A training stint in the Netherlands aged 18 then turned into a two-year job with Vincent Voorn, and she went on to early senior success, making her five-star Nations Cup debut at the age of 23 with her good mare Hello Winner. The horse, whom she produced from a seven-year-old, took her to the FEI Nations Cup final in Barcelona in 2013 but had her career cut short by an injury at the age of just 11.

    “There was a bit of a dip after that,” Louise recalls. “Then I rode a bit for Billy Twomey, competing Tin Tin. I was third in a five-star grand prix with him [Gijon in 2017] but then he was sold and I had a dip again. So it has been up and down.”

    National champion

    Louise’s most recent high was when she hit the ground running post-lockdown to be crowned national champion at Bolesworth in August, riding Mike Elvin’s 12-year-old gelding PLS Halo Diamond – a horse on whom she’d had back in her yard for just a week.

    “Mike has Flora Young based with him, who events, so she had kept him ticking over doing a couple of 1.20ms and 1.30ms at local shows, just getting him ready for me for when the shows started so that he was fit and ready to go,” she says. “He was dropped off on the Monday, I gave him a jump and away he went.”

    It was a welcome early win after the restart of competition, which Louise had launched back into with a two-star outing at Royan, France, in July, but even during lockdown, work at home had remained in full swing.

    “I think some people have had an easier time of it but because all our owners kept their horses with us, and they were paying, they still wanted them jumping and training and videos to be sent, so we weren’t really that quiet,” Louise says.

    It is only her hand injury, sustained on the Wednesday after her national championship win, that has forced a hiatus. But even now, she isn’t one for a time-out – she is still “making herself useful” on the yard getting horses ready for Graham to ride, and during our video call she is multi-tasking, putting fences up in the outdoor school.

    Despite having kept up this relentless focus on the job from a young age – she confesses her life revolves around the horses on “eat, sleep, repeat” – she believes motivation is still easy enough to come by.

    “You can always stay motivated when you’re winning and everything is going right – when it’s not it’s harder but you have just got to keep going,” she says. “All I’ve ever known is riding and horses.”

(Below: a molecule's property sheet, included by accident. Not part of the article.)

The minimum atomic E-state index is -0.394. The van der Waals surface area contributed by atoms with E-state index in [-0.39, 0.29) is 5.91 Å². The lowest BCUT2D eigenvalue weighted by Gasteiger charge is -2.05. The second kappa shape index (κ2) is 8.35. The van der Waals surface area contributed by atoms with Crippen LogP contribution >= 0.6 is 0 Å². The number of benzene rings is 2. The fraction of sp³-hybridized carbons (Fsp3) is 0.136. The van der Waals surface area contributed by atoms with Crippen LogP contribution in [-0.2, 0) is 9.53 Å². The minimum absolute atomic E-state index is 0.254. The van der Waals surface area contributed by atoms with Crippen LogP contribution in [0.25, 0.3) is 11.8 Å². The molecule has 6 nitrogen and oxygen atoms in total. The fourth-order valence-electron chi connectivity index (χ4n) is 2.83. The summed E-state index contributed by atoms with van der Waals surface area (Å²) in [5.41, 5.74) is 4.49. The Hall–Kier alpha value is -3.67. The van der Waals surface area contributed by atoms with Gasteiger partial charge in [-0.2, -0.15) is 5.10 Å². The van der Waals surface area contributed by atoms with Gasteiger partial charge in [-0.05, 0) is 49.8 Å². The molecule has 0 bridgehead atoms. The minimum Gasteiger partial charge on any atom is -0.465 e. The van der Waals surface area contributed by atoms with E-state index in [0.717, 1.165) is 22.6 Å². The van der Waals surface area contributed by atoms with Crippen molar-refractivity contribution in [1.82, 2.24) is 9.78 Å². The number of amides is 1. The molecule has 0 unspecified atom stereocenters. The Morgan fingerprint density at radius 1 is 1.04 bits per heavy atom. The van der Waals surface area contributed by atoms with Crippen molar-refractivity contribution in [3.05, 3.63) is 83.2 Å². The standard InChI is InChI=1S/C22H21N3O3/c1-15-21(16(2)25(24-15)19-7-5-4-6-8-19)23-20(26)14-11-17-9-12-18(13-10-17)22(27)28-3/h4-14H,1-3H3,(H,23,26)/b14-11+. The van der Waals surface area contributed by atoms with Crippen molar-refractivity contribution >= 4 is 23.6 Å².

Showing potential

    Louise currently rides for around five owners, including producing four horses for prolific supporters of the sport, Old Lodge stud. One of these horses, the 12-year-old mare Jallelah OL, can “definitely jump” and showed her potential for the top level when she had “just two little rails” in her FEI World Cup debut at Gothenburg in February.

    “This year would have been a really good year for her, but our plans have all gone down the pan because of the pandemic – we’ll have to see what happens and if any indoor shows get to run. I think the odd World Cup event might go ahead but I’m not hopeful we’ll have a season,” Louise notes.

    Another potential star is Arakan, owned and bred by Keeley Durham – who bred Argento and owned Welham – while Louise also thinks highly of one of the newest team members, Stippel. The grey gelding came from Leon Thijssen in the Netherlands and looks like a “really useful horse”, having banked sixth in a two-star grand prix at their first show together.

    Although it has been difficult to plan ahead with the coronavirus threatening both the indoor circuit and next year’s championships, Louise – with the experience of someone who has weathered the rollercoaster of an equestrian career – is staying pragmatic.

    “We’re just keeping going and we’ll keep on going until it stops again,” she shrugs. “The plan is just to get the horses out now, while we can, so at least they have done something this year.

    “Even if you can’t have big goals, there are still the young horses and that potential to work on.”

    Ref Horse & Hound; 1 October 2020